Updated from 3:23 p.m. EDT
Bank stocks finished mixed Monday, the deadline for firms to submit capital plans after the government's stress tests, after
said it would commence its $58 billion stock swap.
Citigroup, which came under fire last week following a report that the Federal Deposit Insurance Corp. was pushing for a shake-up of
top management, is set to start a $58 billion stock swap later this week.
While reports said the swap was delayed by the FDIC's questioning of CEO Vikram Pandit's leadership, Citigroup said Monday afternoon that press reports suggesting that federal banking agencies delayed these approvals "are entirely incorrect."
Citigroup shares, which were removed from the
Dow Jones Industrial Average
and replaced by the
Monday, relinquished early gains and finished down 1.2% to $3.42. Travelers shares, meanwhile, ended 1.1% higher at $43.92.
Monday also was the
deadline for banks ordered to raise capital after government stress tests to submit detailed plans to regulators.
The Wall Street Journal
noted banks must deliver an equally in-depth review of their management, which has caused a headache for several banks, according to the report.
Several top banks, including Citigroup and
Bank of America
, have had to assess top executives and directors "to assure that the leadership of the firm has sufficient expertise and ability to manage the risks presented by the current economic environment," regulators said when they released the stress-test results. Bank of America recently replaced several directors and at least one senior executive, while Citigroup added a few new directors to its board.
BofA shares rose 1.7% to $12.06. Among other bank stocks,
added 2.4%, and
In addition, a report Monday said banks that have received two rounds of bailout money will be required to submit any major changes to executive pay for approval by a new federal official who will monitor compensation,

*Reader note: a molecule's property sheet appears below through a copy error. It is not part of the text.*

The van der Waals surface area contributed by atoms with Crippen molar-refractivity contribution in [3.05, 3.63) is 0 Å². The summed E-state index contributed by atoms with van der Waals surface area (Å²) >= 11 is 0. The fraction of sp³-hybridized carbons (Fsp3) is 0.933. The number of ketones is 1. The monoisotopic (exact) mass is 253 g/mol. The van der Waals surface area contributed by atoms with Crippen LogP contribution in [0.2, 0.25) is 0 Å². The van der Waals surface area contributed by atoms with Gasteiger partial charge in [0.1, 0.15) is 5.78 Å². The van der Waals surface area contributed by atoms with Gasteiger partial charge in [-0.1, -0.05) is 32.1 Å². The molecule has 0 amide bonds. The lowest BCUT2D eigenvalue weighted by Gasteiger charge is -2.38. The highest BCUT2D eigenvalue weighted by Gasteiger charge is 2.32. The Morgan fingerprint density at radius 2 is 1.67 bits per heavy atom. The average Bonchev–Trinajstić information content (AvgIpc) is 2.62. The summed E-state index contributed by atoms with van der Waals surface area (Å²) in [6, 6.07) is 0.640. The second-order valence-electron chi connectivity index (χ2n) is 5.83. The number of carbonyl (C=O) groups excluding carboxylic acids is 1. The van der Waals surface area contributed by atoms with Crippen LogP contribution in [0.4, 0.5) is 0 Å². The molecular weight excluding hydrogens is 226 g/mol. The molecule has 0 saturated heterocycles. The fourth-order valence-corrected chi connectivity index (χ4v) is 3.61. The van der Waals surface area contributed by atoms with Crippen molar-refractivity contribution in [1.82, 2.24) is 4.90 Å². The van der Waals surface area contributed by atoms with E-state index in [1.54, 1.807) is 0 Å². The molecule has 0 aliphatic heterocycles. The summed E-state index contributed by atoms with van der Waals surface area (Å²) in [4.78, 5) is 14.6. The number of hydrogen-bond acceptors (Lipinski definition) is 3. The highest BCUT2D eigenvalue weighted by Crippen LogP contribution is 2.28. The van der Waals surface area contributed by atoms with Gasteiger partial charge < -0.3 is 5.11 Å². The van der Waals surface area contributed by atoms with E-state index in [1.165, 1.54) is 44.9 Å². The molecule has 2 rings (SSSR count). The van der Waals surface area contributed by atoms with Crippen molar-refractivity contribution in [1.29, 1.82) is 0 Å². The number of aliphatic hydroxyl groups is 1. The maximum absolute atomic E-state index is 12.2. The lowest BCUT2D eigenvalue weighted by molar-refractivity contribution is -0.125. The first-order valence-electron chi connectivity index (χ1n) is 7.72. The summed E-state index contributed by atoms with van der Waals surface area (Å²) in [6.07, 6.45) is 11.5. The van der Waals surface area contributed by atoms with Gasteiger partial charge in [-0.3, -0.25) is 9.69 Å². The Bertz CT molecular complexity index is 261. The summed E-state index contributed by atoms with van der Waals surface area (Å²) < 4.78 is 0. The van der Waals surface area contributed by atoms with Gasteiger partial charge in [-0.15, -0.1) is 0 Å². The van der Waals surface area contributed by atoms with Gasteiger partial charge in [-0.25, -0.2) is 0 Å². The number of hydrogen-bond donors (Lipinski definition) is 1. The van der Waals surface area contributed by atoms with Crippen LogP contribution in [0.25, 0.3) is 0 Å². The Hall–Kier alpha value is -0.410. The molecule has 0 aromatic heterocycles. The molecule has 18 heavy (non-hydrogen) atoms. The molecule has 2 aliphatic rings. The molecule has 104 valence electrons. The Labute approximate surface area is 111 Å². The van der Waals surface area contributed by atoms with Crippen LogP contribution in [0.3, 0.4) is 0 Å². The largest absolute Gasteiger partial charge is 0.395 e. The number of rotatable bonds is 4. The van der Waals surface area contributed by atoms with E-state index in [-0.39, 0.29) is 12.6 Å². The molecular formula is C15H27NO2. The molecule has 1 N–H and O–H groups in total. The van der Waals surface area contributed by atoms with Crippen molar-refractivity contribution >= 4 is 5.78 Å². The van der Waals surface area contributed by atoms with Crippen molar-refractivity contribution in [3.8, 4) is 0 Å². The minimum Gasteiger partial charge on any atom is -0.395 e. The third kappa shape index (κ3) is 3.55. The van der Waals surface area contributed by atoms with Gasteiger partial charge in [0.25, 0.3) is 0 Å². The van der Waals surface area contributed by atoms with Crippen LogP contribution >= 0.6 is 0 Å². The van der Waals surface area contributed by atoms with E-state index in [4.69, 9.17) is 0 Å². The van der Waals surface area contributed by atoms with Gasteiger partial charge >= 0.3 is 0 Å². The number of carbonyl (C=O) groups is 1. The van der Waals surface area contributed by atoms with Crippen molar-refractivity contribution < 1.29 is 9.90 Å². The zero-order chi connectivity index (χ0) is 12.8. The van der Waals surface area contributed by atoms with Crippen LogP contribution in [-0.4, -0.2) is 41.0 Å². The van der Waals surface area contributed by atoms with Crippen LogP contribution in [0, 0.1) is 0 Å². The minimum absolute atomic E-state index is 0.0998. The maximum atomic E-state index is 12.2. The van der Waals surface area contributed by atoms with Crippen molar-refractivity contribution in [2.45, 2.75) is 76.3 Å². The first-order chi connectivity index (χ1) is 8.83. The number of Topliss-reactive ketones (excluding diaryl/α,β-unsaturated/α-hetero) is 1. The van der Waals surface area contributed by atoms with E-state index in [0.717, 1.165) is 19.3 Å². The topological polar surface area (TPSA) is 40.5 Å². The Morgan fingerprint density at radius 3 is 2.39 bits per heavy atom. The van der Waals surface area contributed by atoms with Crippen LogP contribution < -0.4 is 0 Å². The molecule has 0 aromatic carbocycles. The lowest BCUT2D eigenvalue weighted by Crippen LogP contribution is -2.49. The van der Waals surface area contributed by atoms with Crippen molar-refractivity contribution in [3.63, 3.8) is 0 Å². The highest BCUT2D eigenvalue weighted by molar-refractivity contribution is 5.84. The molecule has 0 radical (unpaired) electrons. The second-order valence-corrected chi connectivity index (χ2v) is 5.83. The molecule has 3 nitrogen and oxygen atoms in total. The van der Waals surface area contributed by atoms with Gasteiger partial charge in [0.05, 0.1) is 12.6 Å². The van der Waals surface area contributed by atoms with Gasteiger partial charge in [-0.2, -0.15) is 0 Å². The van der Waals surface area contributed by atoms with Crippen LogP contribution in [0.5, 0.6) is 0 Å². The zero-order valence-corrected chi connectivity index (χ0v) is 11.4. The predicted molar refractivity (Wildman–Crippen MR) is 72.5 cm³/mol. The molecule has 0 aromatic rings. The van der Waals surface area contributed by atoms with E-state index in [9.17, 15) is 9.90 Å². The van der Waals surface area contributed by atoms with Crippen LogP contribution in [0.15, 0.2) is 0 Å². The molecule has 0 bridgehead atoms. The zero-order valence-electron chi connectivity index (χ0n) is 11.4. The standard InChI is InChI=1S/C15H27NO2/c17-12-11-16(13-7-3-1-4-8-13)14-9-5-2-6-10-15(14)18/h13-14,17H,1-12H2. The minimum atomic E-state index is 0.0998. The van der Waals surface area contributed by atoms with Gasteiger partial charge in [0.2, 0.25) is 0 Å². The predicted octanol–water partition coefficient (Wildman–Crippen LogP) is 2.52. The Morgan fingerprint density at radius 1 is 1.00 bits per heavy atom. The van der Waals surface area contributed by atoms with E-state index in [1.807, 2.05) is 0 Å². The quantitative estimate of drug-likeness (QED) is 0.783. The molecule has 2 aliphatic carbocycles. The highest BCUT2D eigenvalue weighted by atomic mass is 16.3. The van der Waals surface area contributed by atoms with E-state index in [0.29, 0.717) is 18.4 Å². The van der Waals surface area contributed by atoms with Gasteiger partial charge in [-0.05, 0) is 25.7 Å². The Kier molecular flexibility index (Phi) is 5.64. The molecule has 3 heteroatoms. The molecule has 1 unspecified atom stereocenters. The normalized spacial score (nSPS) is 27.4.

The New York Times
reported, citing two government officials.
American International Group
and its finance arm,
, which all received two rounds of government money, will face the strictest scrutiny from Kenneth Feinberg, the new federal official charged with vetting compensation, according to the
shares lost 1.5% after the U.K. bank confirmed Monday it has held talks with
about its Barclays Global Investors business. Barclays also said it has received proposals for BGI and its iShares business from a number of parties.
In a statement Monday, Barclays said the discussions aren't yet concluded and "there are a number of significant open issues which could affect the nature and terms of any transaction." The stock was down 1.5% to $18.35.
Among analyst moves, Keefe, Bruyette and Woods analyst Joel Jeffrey raised fiscal third-quarter and full-year earnings estimates for
on stronger trading volumes than expected and an improved overall market environment in May.
Jeffrey increased his fiscal third-quarter target to 28 cents from 22 cents a share, his full-year 2009 target to $1.08 from 99 cents a share, and the 2010 full-year estimate to $1.25 from $1.19 a share. Jeffrey also increased the stock price target for TD Ameritrade to $18 from $15.50. Shares were finished up 2.1% to $19.21.